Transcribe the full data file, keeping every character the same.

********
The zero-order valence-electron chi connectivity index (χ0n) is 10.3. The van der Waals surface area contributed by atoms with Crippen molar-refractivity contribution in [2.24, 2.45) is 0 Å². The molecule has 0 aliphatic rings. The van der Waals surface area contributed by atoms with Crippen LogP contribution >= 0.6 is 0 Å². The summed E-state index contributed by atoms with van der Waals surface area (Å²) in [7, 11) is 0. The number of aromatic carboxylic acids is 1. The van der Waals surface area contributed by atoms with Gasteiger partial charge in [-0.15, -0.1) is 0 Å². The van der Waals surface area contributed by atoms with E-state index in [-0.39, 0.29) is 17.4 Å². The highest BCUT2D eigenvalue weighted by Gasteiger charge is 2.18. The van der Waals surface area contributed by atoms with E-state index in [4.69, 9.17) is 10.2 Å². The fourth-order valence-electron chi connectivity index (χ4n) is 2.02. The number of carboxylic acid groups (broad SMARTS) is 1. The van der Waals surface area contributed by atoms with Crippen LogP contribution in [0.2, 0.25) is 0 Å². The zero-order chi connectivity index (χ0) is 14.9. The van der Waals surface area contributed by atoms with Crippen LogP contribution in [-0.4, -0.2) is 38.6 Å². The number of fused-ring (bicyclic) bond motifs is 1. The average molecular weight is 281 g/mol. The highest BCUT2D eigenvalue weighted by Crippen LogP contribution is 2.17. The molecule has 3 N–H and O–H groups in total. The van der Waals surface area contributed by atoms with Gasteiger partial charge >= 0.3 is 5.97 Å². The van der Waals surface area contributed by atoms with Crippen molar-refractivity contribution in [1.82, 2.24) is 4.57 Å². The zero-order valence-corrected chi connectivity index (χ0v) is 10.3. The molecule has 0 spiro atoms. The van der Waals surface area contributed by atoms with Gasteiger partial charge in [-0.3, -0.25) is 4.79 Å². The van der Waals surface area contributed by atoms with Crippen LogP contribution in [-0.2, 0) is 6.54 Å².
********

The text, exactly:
The zero-order valence-electron chi connectivity index (χ0n) is 10.3. The van der Waals surface area contributed by atoms with Crippen molar-refractivity contribution in [2.24, 2.45) is 0 Å². The molecule has 0 aliphatic rings. The van der Waals surface area contributed by atoms with Crippen LogP contribution >= 0.6 is 0 Å². The summed E-state index contributed by atoms with van der Waals surface area (Å²) in [7, 11) is 0. The number of aromatic carboxylic acids is 1. The van der Waals surface area contributed by atoms with Gasteiger partial charge in [-0.15, -0.1) is 0 Å². The van der Waals surface area contributed by atoms with E-state index in [-0.39, 0.29) is 17.4 Å². The highest BCUT2D eigenvalue weighted by Gasteiger charge is 2.18. The van der Waals surface area contributed by atoms with E-state index in [4.69, 9.17) is 10.2 Å². The fourth-order valence-electron chi connectivity index (χ4n) is 2.02. The number of carboxylic acid groups (broad SMARTS) is 1. The van der Waals surface area contributed by atoms with Crippen LogP contribution in [0.2, 0.25) is 0 Å². The zero-order chi connectivity index (χ0) is 14.9. The van der Waals surface area contributed by atoms with Crippen LogP contribution in [-0.4, -0.2) is 38.6 Å². The number of fused-ring (bicyclic) bond motifs is 1. The average molecular weight is 281 g/mol. The highest BCUT2D eigenvalue weighted by Crippen LogP contribution is 2.17. The molecule has 3 N–H and O–H groups in total. The van der Waals surface area contributed by atoms with Gasteiger partial charge >= 0.3 is 5.97 Å². The van der Waals surface area contributed by atoms with Crippen molar-refractivity contribution in [1.82, 2.24) is 4.57 Å². The zero-order valence-corrected chi connectivity index (χ0v) is 10.3. The molecule has 0 spiro atoms. The van der Waals surface area contributed by atoms with Gasteiger partial charge in [-0.3, -0.25) is 4.79 Å². The van der Waals surface area contributed by atoms with Crippen LogP contribution in [-0.2, 0) is 6.54 Å².